– Edinburgh Evening News, Monday 20th June, 1904, p.2. 

   TAMPERING WITH RAILWAY POINTS. – At Falkirk Sheriff Court yesterday a schoolboy named Thomas Needham, residing in the village of Standburn, was sentenced to receive ten stripes with the birch rod for tampering with the points on a mineral railway near Polmont, causing some of the waggons of a mineral train to be thrown off the line. It was stated that the boy not only shifted the points but put a stone under them to keep them stationary. Had it not been for the fact that the mineral train was going very slowly at the time and that the guard had noticed there was something wrong, serious loss of life and damage to property might have been caused. 

– Scotsman, Wednesday 22nd June, 1904, p.8. 

   ALARMING OCCURRENCE IN GREENOCK. – Yesterday afternoon an engine, with tender attached, was proceeding down the incline in the woodyard of Messrs Scott & Co., shipbuilders, East Hamilton Street, when the wheels failed to grip on account of the rain. Gathering speed as it went, the engine crashed through the large gate of the yard, ran across the main street, and through another large gate into Messrs Scott’s shipbuilding premises, before it was brought to a stand. The gatekeeper, Robert Marshall, narrowly escaped being killed. 

   EDINBURGH MAN KILLED ON THE CALEDONIAN RAILWAY NEAR PEEBLES. – On the arrival of the 6.45 passenger train at the Caledonian Station, Peebles, yesterday evening, it was reported that a man had been killed on the railway near Manor Bridge, about two miles from Peebles. Later in the evening the remains were brought to Peebles. The deceased was James McFarlane, master blacksmith, of the firm of Keddie & McFarlane, Rose Street, Edinburgh. He had driven out to Peebles yesterday with his wife and a friend to see the possession and sports, and in the course of the afternoon had left his wife to take a walk up Tweedside. he had wandered on to the line, and the driver of the train gave warning of his approach, but the deceased failed to get clear, and was hurled a distance of thirty yards to the foot of the embankment. Death was instantaneous.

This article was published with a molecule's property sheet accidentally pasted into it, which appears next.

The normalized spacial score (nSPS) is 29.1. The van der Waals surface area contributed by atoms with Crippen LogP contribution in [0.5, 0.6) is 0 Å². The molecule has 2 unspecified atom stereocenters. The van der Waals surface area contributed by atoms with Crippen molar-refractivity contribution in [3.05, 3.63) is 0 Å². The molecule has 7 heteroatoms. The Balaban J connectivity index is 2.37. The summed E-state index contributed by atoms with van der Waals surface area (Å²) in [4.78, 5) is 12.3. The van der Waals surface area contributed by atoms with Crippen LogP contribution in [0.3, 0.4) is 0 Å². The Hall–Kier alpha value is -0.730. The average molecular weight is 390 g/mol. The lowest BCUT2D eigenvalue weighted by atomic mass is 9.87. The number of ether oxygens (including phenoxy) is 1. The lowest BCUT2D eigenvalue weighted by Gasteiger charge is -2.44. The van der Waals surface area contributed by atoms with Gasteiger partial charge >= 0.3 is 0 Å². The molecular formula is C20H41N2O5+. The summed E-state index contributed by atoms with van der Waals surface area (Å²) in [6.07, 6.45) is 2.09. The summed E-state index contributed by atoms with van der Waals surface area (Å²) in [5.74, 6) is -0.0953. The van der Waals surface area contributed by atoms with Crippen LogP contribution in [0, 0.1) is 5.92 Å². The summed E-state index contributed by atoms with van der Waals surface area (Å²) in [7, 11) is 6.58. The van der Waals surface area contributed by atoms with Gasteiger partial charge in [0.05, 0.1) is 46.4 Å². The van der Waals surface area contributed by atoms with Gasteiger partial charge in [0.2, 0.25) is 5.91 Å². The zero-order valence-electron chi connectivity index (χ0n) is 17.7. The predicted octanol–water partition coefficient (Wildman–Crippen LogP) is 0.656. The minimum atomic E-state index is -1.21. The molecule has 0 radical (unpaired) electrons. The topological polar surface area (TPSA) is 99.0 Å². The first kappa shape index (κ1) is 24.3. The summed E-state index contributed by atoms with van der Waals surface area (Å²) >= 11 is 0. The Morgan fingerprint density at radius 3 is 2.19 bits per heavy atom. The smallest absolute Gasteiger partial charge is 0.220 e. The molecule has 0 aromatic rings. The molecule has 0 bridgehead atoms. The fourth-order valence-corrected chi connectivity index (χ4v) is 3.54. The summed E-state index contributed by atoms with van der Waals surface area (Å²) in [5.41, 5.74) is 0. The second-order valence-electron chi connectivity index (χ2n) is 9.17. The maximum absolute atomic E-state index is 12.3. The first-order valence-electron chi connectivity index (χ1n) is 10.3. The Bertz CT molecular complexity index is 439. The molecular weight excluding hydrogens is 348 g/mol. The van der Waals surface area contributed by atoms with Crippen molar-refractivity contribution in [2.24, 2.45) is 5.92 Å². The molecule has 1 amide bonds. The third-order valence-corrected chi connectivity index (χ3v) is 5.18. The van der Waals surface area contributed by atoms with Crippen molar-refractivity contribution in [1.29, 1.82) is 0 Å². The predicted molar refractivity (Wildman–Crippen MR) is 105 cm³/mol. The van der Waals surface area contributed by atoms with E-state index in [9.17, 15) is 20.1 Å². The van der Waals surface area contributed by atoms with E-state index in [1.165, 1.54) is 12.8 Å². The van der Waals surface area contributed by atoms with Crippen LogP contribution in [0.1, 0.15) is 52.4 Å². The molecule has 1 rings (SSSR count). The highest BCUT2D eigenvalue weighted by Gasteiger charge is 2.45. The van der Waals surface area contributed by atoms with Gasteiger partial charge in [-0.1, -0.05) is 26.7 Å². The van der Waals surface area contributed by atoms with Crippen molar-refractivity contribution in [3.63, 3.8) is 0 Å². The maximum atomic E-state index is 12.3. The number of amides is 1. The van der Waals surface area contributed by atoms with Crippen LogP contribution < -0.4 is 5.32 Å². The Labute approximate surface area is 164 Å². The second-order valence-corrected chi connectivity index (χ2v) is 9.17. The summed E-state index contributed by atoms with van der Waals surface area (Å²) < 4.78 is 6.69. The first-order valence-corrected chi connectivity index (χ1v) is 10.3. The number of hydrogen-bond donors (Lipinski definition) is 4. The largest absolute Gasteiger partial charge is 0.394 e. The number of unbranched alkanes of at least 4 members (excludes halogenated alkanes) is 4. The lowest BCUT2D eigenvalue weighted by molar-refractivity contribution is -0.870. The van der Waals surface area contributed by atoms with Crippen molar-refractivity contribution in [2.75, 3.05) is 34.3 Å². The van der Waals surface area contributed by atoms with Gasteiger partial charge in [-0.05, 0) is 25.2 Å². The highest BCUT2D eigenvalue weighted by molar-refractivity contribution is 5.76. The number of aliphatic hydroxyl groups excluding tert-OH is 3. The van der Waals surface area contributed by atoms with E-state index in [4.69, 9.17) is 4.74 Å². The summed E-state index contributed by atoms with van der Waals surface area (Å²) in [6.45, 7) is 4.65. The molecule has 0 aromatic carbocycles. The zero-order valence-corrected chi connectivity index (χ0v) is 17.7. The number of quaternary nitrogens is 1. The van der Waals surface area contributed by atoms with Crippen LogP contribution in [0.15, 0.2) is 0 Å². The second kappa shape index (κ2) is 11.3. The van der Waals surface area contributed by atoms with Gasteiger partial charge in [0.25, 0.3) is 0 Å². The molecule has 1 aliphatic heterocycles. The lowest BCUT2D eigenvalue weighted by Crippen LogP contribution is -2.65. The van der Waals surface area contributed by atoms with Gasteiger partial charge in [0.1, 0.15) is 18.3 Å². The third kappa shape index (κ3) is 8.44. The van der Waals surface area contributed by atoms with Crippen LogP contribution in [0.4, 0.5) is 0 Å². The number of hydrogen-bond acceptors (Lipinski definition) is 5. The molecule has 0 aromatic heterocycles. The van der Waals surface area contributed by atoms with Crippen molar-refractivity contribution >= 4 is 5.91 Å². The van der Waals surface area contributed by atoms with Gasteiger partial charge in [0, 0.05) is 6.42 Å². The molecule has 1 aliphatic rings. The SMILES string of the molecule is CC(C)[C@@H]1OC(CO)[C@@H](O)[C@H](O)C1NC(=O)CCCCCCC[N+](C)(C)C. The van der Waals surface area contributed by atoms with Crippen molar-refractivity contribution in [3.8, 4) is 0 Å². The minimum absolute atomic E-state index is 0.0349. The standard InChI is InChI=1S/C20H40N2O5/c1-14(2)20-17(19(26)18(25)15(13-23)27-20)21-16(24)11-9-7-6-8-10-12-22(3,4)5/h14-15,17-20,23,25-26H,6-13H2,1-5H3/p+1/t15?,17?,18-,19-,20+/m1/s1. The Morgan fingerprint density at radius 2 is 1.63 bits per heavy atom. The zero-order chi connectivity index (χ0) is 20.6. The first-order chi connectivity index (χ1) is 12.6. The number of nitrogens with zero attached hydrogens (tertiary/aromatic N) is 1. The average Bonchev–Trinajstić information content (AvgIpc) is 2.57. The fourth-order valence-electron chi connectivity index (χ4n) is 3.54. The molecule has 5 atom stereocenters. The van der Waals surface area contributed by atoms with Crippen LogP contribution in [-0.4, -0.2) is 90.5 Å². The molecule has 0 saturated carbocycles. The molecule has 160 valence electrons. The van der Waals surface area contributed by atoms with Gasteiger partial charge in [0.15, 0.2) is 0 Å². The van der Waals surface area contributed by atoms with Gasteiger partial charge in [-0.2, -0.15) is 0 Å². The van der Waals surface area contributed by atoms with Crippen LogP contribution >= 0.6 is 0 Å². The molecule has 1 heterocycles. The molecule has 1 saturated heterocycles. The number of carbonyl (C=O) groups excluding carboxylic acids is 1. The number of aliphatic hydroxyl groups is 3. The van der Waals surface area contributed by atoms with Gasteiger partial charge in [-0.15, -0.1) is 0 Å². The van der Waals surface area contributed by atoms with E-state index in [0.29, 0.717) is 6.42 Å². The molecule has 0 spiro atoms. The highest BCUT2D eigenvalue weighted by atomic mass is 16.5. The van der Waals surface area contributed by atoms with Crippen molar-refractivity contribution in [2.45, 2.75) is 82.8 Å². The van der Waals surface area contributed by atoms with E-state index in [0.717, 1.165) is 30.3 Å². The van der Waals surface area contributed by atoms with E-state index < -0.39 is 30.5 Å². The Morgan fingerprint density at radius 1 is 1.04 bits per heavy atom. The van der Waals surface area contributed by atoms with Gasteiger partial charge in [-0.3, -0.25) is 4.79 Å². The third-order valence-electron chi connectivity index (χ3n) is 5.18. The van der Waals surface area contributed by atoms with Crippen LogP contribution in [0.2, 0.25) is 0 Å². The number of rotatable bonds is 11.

– Scotsman, Saturday 25th June, 1904, p.8. 

   A Boy of eleven “lifts” a Bicycle. – In Elgin Police Court on Wednesday – before Baillie Norris – William Alexander Tennant (11), scholar, Bishopmill, pleaded guilty to the theft of a bicycle from the Great North of Scotland Railway Station at Elgin on Saturday last. On that day a lady travelling by an afternoon train left her bicycle unguarded in a waiting room. On returning the same evening she went to claim the bicycle, and found it had disappeared. The station buildings were closely scorched without avail. The owner complained to the police, and their inquiries resulted in the apprehension of the lad Tennant at Aberlour on Tuesday. He had the bicycle which was valued at £7, in his possession. The boy had been before the court previously, and the magistrate now ordered him to be detained in Rosie Reformatory, Montrose, for four years. 

– Banffshire Herald, Saturday 25th June, 1904, p.8. 

   FATAL ACCIDENT ON THE RAILWAY AT MARKINCH. – A distressing accident happened on Saturday at Messrs R. Tullis & Co.’s Paper Mills, whereby a man named John Williamson lost his life. Williamson had finished work for the day, and intended taking advantage of the mill goods train to Markinch Station as a short road home. Shunting operations were going on, and to escape the shock of a waggon which was approaching the one he was in he lay down in the waggon. The impact must have been rather severe, as his head got knocked against the end of the waggon, causing instant death. Deceased was 71 years of age, and leaves a widow and grown-up family, with whom much sympathy has been expressed. Sad to relate, his brother, Mr George Williamson, Pathhead, arrived by train in the afternoon with the view of spending a few hours with him, and was grieved to find, on entering the house, that his brother was dead. 

– Fife Free Press & Kirkcaldy Guardian, Saturday 25th June, 1904, p.4. 

   Passengers on Port-Glasgow Station platform the other day had a sixty-seconds’ thrill. A small dog got on the rails in the way of an incoming train, and all the entreaties of its owner could not move it. It jumped clear at the psychological moment, but the air of the train threw it over on its side, and only by kicking and struggling violently did it same itself from being sucked in among the wheels. 

– Greenock Telegraph and Clyde Shipping Gazette, Wednesday 29th June, 1904, p.3.